“After many great years in Singapore, it’s time for our family to go home. What are some tax planning tips which we should be aware of as we prepare to head back down under?”
Repatriation planning is all about positioning yourself for a soft landing back in Australia. Below are a few of the most important considerations.
Residency: An important part of repatriation planning is determining when you change residency. This is the time you must start to declare your worldwide income and worldwide assets to the Australian Tax Office (ATO), which could include residual income from Singapore such as gardening leave, and international investments (shares, managed funds, property). lt’s also when you start to use up any Australian tax losses which you may have generated from negatively geared property.
Finishing up in Singapore: The Singapore tax system is very efficient, especially on exit. Generally your last 1-2 months of salary will be withheld by your employer to put towards your previous year and year-to-date tax bill, so that when you eventually jump on the plane to Australia, your Singapore tax liabilities should be cleared. It’s important to plan for this, as you may be relying on your final month’s salary for repatriation expenses. Employee share scheme shares will also be taxed on exit; however, these could also be taxable in Australia.
Timing: If you have a choice on when to return, there could be benefits to maximising your (apportioned) tax free threshold in Australia by choosing to return in January rather than July. You don’t however get to choose when your tax losses are applied, and a low marginal rate could result in losses wasted on low income. Further, exiting Singapore in January could also mean your pay-out is taxed at the lower marginal tax rates, rather than if you exit later in the year when you have a full year’s income to push your average marginal tax rate up.
Transferring cash: The good news is there’s no Australian tax on capital transfers of cash into Australia.
Shares & managed funds: For those who have built up an investment portfolio while a non-resident, be it directly held shares or managed funds (International, Singapore or even Australian), generally these will take a market to market valuation on the day you return to Australia; and you will be subjected to income tax on the dividends and capital gains on the growth from that point onwards.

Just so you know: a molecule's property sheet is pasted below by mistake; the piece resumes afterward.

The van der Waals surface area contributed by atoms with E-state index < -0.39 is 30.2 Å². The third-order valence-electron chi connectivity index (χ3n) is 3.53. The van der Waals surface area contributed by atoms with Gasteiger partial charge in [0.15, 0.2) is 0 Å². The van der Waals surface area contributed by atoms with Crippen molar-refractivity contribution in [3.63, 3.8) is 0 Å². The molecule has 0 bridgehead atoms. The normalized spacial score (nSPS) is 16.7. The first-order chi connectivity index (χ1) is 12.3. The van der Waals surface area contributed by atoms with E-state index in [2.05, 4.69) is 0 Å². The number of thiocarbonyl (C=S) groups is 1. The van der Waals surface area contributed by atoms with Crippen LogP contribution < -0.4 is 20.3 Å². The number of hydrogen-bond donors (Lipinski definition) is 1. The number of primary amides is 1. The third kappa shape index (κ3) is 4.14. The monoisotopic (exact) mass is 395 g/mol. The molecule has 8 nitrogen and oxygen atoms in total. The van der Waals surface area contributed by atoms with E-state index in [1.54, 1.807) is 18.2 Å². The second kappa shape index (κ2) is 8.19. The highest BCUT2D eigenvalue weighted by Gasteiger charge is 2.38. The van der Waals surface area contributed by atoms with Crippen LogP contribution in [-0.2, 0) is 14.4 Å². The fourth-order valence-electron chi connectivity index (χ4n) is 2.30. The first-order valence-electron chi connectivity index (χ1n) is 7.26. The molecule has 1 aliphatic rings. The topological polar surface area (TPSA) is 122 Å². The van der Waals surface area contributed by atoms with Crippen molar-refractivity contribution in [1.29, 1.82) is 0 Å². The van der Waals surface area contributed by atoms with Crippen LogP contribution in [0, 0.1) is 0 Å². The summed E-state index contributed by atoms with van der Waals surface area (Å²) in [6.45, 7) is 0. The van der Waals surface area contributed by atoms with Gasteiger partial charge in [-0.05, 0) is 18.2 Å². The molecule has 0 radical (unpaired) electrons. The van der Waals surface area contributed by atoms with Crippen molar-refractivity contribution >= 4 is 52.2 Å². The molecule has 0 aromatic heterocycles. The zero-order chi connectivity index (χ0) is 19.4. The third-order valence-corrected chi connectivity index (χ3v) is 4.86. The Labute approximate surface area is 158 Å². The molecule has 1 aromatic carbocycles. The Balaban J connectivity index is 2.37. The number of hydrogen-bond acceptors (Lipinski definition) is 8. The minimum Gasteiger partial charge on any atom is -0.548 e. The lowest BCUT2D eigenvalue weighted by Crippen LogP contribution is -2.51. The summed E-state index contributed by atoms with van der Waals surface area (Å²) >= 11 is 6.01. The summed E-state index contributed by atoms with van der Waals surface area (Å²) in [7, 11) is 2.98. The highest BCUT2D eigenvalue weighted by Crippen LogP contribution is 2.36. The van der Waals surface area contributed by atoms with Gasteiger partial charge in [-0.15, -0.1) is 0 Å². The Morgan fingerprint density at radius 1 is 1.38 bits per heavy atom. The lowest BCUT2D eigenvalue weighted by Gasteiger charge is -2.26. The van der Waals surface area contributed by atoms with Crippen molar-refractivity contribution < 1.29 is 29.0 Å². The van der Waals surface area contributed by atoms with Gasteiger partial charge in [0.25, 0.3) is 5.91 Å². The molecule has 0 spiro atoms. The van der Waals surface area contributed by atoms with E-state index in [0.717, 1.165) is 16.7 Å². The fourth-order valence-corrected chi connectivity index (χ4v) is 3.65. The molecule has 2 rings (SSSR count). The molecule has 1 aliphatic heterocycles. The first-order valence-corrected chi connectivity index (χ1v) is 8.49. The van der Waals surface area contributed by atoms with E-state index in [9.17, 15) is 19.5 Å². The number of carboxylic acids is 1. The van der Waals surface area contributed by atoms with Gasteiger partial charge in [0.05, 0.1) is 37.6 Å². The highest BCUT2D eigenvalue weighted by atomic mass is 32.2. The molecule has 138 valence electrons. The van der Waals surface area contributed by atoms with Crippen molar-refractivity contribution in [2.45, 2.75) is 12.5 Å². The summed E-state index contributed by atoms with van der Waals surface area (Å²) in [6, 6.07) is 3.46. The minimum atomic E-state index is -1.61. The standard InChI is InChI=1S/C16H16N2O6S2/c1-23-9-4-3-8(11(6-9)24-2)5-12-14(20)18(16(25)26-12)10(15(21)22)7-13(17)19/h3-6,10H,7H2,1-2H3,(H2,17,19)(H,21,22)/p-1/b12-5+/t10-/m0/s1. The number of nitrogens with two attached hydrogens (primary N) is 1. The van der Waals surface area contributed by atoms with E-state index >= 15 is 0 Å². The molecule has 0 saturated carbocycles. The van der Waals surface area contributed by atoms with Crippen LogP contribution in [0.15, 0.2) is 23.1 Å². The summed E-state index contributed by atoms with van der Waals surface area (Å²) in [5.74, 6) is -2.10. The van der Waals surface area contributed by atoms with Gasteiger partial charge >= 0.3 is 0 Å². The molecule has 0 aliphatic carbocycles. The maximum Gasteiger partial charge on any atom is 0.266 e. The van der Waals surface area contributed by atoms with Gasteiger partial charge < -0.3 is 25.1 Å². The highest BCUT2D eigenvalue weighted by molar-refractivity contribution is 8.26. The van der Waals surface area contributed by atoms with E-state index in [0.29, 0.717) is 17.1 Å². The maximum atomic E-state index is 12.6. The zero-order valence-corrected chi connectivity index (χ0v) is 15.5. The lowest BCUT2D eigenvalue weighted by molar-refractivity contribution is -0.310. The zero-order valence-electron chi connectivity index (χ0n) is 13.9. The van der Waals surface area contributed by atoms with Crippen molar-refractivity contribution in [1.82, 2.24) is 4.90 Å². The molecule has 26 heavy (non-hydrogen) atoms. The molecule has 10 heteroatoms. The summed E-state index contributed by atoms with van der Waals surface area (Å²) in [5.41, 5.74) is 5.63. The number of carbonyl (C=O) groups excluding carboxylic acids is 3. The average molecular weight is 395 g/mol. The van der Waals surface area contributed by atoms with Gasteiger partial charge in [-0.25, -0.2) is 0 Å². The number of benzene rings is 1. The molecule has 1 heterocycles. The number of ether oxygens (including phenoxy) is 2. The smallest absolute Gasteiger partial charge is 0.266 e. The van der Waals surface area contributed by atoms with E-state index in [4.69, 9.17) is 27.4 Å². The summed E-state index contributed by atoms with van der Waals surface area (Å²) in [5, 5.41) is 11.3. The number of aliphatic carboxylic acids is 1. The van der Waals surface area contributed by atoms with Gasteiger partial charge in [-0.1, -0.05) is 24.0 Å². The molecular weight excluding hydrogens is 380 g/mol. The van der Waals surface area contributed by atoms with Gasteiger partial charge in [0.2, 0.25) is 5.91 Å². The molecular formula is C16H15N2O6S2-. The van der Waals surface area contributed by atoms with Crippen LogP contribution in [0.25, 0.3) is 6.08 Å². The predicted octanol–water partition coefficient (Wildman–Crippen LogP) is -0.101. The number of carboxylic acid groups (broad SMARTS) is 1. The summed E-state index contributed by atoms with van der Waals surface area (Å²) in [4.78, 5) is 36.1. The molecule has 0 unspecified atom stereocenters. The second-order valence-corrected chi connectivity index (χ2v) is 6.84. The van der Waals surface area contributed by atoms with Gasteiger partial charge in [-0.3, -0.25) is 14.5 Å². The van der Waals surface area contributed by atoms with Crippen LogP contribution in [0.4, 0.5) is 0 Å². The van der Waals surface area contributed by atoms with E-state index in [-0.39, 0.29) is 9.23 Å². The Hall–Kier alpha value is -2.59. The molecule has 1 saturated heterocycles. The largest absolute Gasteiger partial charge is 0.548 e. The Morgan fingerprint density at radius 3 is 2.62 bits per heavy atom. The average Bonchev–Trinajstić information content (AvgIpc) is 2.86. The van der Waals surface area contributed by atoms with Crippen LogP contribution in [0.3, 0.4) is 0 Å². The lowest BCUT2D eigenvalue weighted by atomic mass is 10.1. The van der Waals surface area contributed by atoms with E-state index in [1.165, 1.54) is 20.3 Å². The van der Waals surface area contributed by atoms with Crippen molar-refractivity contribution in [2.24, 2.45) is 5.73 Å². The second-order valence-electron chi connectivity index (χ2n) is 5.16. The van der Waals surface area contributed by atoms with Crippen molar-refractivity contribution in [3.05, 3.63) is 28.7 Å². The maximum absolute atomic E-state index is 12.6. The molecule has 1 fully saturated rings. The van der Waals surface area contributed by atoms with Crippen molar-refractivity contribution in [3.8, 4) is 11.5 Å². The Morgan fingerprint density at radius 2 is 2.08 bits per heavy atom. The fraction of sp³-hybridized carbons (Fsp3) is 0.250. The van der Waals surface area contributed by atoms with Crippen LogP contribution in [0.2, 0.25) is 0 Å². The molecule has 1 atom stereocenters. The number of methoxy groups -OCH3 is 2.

Repatriation provides an opportunity to restructure these; such as place them into an Australian discretionary trust, liquidate while a non-resident and use to pay down debt, or simply transfer to your spouse if they will be on a lower income to you in Australia. Another common structure for providing tax benefits within Singapore is the investment bond or foreign life assurance policy structure. This provides wonderful concessions, such as tax deferral in Australia during the first 10 years of being set-up, then tax free withdrawal in Australia post 10 years, subject to certain contribution rules.
Principal Place of Residence: There could be an opportunity to conduct deductible repairs on your main residence to bring it back up to its original condition once your tenants move out, providing this is conducted within the same financial year. Further land tax is an important consideration and you should try to move in before your next land tax date.
Private Health Insurance: Don’t forget that the Medicare levy surcharge is also applicable once your family income is more than $180k in Australia, which can be avoided with an Australian based medical insurance policy.
** Select Investors Australia is an Australian private client tax practice based in Singapore, specialising in tax advisory and compliance obligations for Australian expatriates, foreign investors and intended migrants to Australia.
The information provided in this article is intended for information only and should not be relied upon as a basis for unilateral tax and financial planning action. The rules and bases of taxation are subject to change and the tax principles and rules discussed here have further complexities which need to be taken into account. Please contact us to discuss your specific circumstances on firstname.lastname@example.org